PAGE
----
Happy Burns Day!

It's Robert Burns Day today. If you're not sure who Robert (aka Rabbie) Burns is, he was a celebrated, prolific poet and "Scotland's favorite son." He is, perhaps, best known outside of Scotland for penning "Auld Lang Syne." Today fans will hold suppers in his honor, often sharing haggis, whisky, and a recitation of his poems. While I don't have any haggis on hand, I will definitely be partaking in some whisky.

Since yesterday's post was all about scotch, how about I post Burns's poem "Scotch Drink" here? I can't really unravel everything that's going on in it, but I think I get the gist. Maybe a glass of whisky and a visit to this site will help. Cheers/Slร inte!

Scotch Drink

Gie him strong Drink until he wink,

That's sinking in despair;

An' liquor guid to fire his bluid,

That's prest wi' grief an' care;

There let him bowse an' deep carouse,

Wi' bumpers flowing o'er,

Till he forgets his loves or debts,

An' minds his griefs no more

-Solomon's Proverbs, xxxi. 6,7

Let other Poets raise a fracas

'Bout vines, an' wines, an' drunken Bacchus,

An' crabbed names an' stories wrach us,

An' grate our lug, I sing the huice

Scotch bear can mak us,

In glass or jug.

 

O thou, my Muse! guid, auld Scotch Drink!

Whether thro' wimplin worms thou jink,

Or, richly brown, ream owre the brink,

In glorious faem,

Inspire me, till I lisp an' wink,

To sing thy name!

 

Let husky Wheat the haughs adorn,

And Aits set up their awnie horn,

An' Pease an' Beans, at e'en or morn,

Perfume the plain,

Leeze me on thee John Barleycorn,

Thou king o' grain!

 

On thee aft Scotland chows her cood,

In souple scones, the wale o' food!

Or tumbling in the boiling flood

Wi' kail an' beef;

But when thou pours thy strong heart's blood,

There thou shines cheif.

 

Food fills the wame, an' keeps us leevin;

Tho' life's a gift no worth receivin,

When heavy-dragg'd wi' pine an' greivin;

But oil'd by thee,

The wheels o' life gae down-hill scrievin,

Wi' rattlin glee.

 

Thou clears the head o' doited Lear;

Thou chears the heart o' drooping Care;

Thou strings the nerves o' Labor-sair,

At's weary toil;

Thou ev'n brightens dark Despair,

Wi gloomy smile.

 

Aft, clad in massy, siller weed,

Wi Gentles thou erects thy head;

Yet humbly kind, in time o' need,

The poor man's wine;

His wee drap pirratch, or his bread,

Thou kitchens fine.

 

Thou art the life o' public haunts;

But thee, what were our fairs and rants?

Ev'n godly meetings o' the saunts,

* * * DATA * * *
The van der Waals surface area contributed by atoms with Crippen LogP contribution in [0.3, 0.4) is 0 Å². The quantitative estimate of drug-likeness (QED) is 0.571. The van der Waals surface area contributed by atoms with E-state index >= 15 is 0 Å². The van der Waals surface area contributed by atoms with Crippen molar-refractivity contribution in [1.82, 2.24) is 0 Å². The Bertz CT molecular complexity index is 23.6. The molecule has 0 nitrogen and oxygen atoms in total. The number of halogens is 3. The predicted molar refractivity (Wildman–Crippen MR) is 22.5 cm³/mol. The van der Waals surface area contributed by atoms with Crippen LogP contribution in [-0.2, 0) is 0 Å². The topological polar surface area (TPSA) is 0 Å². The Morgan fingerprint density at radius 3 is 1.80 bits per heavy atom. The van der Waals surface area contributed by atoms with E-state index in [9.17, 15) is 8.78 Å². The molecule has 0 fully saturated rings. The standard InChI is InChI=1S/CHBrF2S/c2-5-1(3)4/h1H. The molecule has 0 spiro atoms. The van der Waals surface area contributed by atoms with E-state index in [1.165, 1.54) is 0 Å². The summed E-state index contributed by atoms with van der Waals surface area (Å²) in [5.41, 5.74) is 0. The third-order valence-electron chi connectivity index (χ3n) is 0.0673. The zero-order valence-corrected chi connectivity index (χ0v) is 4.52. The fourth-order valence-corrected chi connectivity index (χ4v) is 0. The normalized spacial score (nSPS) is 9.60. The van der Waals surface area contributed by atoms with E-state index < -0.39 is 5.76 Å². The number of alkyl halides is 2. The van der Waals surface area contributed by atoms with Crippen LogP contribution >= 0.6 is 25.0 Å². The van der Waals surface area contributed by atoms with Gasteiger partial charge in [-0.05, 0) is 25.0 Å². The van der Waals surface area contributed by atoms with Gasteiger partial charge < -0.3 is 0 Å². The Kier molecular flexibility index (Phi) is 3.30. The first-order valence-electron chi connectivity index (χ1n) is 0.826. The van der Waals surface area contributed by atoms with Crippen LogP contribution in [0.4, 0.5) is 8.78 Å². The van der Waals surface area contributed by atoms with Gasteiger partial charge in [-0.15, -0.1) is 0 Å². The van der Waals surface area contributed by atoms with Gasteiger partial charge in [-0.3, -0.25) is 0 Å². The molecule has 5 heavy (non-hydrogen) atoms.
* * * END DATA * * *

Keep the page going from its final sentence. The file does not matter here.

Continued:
By thee inspir'd, when gaping they besiege the tents,

Are doubly fir'd.

 

That merry night we get the corn in,

O sweetly, then thou reams the horn in!

Or reekan on a New-year-morning In cog or bicker,

An' just a wee drap sp'ritual burn in,

An' gusty sucker!

 

When Vulcan gies his bellows breath,

An Ploughmen gather wi' their graith,

O rare! to see the fizz an'd freath I' the luggest caup!

Then Burnewin comes on like

Death At ev'ry chap.

 

Nae mercy, then for airn or steel;

The brawnie, banie, ploughman-chiel

Brings hard ownership, wi'sturdy wheel,

The strong forehammer,

Till block an' studdie ring an' reel

Wi' dinsome clamour.

 

When skirlin weanies see the light,

Though maks the gossips clatter bright,

How fumbling coofs their dearies slight,

Wae worth them for't!

While healths gae round to him wha, tight,

Gies famous sport.

 

When neibors anger at a plea,

An' just as wud as wud can be,

How easy can the barley-brie

Cement the quarrel!

It's aye the cheapest Lawyer's fee

To taste the barrel.

 

Alake! That e'er my Muse has reason,

To wyte her countryment wi' treason!

But monie daily weet their weason

Wi' liquors nice,

An'd hardly, in a winter season,

E'er spier her price.

 

Wae worth that Brandy, burnan trash!

Fell source o' monie a pain an' brash!

Twins monie a poor, doylt, drunken hash

O' half his days;

An' sends, beside, auld Scotland's cash

To her warst faes.

 

Ye Scots wha wish auld Scotland well,

Ye chief, to make my tale I tell

Poor, plackless devils like mysel,

It sets you ill,

Wi' bitter dearthfu' wines to mell,

Or foreign gill.

 

May gravels round his blather wrench,

An' Gouts torment him, inch by inch,

Wha twists his gruntle wi' a glunch

O' sour disdain,

Out owre a glass o' Whisky-punch

Wi' honest men!

 

O Whisky! soul 'o plays an' pranks!

Accept a Bardie's greatfu' thanks!

When wanting thee, what tuneless cranks

Are my poor Verses!

Thou comes--they rattle i' their ranks

At ither's arses!

 

Thee Ferintosh! O sadly lost!

Scotland lament frae coast to coast!

Now colic-grips, an' barkin hoast,

May kill us a';

For loyal Forbes' Charter'd boast

It ta'en awa!

 

Thae curst horse-leeches o's th' Excise,

Wha mak the Whisky stells their prize!

Haud up thy han' Deil! ance, twice, thrice!

There, sieze the blinkers!

An' bake them up in the brunstane pies

For poor d--n'd Drinkers.

 

Fortune, if thou'll but gie me still

Hale breeks, a scone, an' whisky gill,

An' rowth o' rhyme to rave at will,

Tak a' the rest,

An' deal't about as they blind skill

Directs thee best.

-Robert Burns, ย 1785